Why choice in software matters … a story from the real world

Ten years ago today something happened that has had a significant impact on many millions of people across the world … Mozilla 1.0 was released.

Image representing Mozilla as depicted in Crun...
Image via CrunchBase

Above all else Mozilla, and it’s leaner, fitter, offspring, Mozilla Firefox, is the most important piece of free (as in freedom) software ever produced. For sure, it stood on the shoulders of giants to get there, but by giving the world a real choice in browsers the Mozilla Foundation changed the rules for the Internet, forced Microsoft to get its act together and crushed that company’s attempts to bind us all into a proprietary software future (remember ActiveX anyone?) online.

It is probably going too far to say that without Mozilla there would be no Arab Spring, for instance, but maybe not by much. Because Mozilla and Firefox also taught the public that there were alternatives out there and so the future did not have to be about what ever Baby Blue said it was. And that willingness to experiment online is helping power the mass adoption of smart phones, which are the weapons of choice for online revolutionaries.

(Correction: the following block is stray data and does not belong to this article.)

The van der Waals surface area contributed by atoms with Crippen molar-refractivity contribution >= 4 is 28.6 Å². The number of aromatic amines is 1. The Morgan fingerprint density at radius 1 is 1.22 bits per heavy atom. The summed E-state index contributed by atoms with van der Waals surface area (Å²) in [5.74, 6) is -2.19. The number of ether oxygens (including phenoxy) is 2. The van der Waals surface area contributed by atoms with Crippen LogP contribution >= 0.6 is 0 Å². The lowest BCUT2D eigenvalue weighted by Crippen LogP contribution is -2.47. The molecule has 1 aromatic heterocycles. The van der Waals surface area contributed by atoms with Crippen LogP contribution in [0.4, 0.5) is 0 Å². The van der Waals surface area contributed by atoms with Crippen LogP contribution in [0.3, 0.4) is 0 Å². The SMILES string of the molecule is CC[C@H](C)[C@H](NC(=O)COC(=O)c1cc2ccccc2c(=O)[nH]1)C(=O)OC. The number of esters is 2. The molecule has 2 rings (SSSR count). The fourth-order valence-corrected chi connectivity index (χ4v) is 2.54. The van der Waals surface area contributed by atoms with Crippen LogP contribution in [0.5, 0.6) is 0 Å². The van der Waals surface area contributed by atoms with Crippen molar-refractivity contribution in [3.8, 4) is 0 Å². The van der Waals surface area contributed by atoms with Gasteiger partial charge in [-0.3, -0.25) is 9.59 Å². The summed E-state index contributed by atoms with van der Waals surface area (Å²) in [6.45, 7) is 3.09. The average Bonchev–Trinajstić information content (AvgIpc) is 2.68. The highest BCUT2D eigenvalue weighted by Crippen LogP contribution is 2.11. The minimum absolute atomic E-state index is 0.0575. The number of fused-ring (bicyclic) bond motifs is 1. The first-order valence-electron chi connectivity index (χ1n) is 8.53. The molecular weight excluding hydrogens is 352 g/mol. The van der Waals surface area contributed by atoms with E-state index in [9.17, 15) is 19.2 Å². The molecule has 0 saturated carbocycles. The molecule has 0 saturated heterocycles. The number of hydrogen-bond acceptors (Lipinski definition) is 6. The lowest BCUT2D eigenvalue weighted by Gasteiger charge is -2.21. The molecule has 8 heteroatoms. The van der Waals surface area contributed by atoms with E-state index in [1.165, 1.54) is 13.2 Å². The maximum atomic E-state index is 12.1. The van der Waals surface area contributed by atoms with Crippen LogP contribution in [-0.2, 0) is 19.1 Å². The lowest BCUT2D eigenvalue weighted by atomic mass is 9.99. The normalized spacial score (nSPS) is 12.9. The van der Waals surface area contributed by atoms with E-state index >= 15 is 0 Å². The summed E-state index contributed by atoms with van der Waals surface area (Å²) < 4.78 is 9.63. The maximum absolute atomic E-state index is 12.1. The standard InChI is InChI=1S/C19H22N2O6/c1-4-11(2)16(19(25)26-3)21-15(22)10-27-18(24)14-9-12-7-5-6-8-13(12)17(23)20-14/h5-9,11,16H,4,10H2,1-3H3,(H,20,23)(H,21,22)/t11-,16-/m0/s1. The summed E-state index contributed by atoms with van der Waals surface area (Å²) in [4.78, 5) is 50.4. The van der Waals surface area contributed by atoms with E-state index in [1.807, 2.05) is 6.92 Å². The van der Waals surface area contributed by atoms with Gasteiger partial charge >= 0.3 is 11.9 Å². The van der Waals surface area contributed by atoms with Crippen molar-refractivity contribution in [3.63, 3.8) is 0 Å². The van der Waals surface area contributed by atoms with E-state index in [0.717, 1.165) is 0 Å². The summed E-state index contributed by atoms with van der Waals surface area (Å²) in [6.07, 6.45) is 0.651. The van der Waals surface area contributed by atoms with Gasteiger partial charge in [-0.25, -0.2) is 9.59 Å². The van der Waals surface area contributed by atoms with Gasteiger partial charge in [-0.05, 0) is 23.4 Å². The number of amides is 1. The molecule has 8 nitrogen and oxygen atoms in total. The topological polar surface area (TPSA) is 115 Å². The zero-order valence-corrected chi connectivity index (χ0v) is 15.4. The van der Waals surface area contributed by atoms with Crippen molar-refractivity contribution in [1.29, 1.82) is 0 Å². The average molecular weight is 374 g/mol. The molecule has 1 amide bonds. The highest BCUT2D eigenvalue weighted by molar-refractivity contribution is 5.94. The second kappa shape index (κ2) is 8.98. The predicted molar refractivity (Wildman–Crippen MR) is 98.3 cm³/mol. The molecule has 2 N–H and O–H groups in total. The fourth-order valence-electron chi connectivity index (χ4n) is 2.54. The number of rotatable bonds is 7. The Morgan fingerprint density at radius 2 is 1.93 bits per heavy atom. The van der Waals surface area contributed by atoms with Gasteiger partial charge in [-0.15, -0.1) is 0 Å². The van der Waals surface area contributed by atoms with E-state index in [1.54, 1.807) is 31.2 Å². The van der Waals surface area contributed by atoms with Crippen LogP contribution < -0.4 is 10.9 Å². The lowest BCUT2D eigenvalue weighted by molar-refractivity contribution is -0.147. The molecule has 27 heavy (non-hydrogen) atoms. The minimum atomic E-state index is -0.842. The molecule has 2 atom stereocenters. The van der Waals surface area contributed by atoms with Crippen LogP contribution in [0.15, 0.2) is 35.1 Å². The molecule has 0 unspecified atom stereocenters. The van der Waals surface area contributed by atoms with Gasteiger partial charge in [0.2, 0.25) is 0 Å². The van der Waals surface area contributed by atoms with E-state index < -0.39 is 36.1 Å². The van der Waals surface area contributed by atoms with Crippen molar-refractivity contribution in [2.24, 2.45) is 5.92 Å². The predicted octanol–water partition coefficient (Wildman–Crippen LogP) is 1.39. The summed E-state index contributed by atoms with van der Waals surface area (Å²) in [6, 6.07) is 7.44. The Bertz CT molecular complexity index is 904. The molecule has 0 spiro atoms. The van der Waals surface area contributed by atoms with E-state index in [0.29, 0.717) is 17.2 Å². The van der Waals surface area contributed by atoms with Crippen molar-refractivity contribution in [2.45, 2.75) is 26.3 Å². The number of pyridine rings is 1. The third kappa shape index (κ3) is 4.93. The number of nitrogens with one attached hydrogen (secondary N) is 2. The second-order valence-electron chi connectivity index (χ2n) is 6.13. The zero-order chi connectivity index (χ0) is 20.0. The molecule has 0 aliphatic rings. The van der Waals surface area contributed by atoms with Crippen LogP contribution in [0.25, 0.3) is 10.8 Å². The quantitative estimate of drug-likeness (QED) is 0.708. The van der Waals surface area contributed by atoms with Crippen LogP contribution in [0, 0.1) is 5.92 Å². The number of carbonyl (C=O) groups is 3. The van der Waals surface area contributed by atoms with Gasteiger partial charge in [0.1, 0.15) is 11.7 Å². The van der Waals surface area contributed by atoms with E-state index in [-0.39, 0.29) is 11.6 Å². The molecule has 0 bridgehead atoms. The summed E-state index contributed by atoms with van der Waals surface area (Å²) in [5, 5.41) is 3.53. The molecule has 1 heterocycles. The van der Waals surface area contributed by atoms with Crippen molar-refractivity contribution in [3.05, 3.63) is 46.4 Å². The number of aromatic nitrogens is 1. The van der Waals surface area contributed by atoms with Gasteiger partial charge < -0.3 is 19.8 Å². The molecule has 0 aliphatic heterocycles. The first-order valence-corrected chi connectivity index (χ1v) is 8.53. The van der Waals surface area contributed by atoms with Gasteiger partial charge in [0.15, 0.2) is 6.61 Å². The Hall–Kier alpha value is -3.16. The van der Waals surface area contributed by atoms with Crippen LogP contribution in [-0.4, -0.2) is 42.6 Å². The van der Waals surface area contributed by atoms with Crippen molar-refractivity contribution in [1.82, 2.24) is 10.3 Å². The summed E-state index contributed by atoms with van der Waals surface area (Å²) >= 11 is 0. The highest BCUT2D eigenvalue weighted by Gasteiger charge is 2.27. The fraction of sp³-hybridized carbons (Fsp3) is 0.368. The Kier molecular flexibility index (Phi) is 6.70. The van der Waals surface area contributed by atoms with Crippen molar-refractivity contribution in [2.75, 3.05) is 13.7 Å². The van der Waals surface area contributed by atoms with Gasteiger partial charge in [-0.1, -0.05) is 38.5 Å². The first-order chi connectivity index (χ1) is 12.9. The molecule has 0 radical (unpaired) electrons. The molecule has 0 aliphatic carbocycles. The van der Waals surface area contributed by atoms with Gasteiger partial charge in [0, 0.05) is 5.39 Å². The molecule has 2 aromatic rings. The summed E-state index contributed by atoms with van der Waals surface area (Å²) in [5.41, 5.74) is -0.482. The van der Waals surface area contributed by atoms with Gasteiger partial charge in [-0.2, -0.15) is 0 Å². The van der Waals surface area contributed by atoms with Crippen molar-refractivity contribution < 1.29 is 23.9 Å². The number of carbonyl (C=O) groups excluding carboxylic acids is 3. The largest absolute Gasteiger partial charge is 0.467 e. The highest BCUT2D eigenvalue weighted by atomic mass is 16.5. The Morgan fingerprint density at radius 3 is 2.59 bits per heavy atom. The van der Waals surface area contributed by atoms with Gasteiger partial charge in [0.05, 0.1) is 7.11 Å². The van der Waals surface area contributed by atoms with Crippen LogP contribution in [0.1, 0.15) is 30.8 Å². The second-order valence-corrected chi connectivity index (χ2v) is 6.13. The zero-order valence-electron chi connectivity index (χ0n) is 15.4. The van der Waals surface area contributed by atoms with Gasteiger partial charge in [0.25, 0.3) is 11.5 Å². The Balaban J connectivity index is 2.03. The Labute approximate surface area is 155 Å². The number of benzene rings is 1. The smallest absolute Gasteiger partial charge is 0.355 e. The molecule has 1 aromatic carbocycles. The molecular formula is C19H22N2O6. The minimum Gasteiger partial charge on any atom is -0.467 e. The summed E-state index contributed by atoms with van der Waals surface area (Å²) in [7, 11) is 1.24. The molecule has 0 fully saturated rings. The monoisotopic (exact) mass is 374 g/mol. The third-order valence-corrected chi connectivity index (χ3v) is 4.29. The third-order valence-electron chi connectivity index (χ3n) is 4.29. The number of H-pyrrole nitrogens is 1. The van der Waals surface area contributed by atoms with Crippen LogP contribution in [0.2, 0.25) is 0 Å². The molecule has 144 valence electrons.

It is easy to forget how bad it had got before Mozilla came along … Internet Explorer was a truly atrocious application that was not updated for several years. Microsoft had no interest in open standards because it had no competition. Mozilla changed all that. Not instantly, but the pressure began immediately.

Dealing with 0x80600001 errors

Maybe you have just seen a message like this:

Error: uncaught exception: [Exception… “Component returned failure code: 0x80600001 [nsIXSLTProcessor.importStylesheet]”  nsresult: “0x80600001 (<unknown>)”  location: “JS frame :: file:///home/adrian/webtech/cia.html :: fulltable :: line 47”  data: no]

If you have then chances are you are working on some XSL/XSLT (the above comes from a piece of coursework I am working on which manipulates an XML representation of data from the CIA World Fact Book).

The error indicates that your XSL is broken and non-compliant and the problem is that Firefox/Mozilla is much stricter about what is broken than it is likely your command line XSLT processor is: the piece of XSL which generated the above message seemed to fly through xsltproc on my Linux box.

The best way to fix this is to take out the lines, one by one, from your XSL and look for the one that breaks the transformation. To avoid being inadvertently tied up in some issue of plagiarism later on I cannot post the XSL I was working on when this came up, but I had a line like this:

<xsl:apply-templates match="//item"/>

That is bad XSL – the match should be a select but as xsltproc happily covered up for my mistake and generated the XHTML I was looking for I could not understand why Firefox was flagging the error on this line of Javascript xsltproc.importStylesheet(xmlxsl).

It also took me a while to find an online explanation, so I wrote this.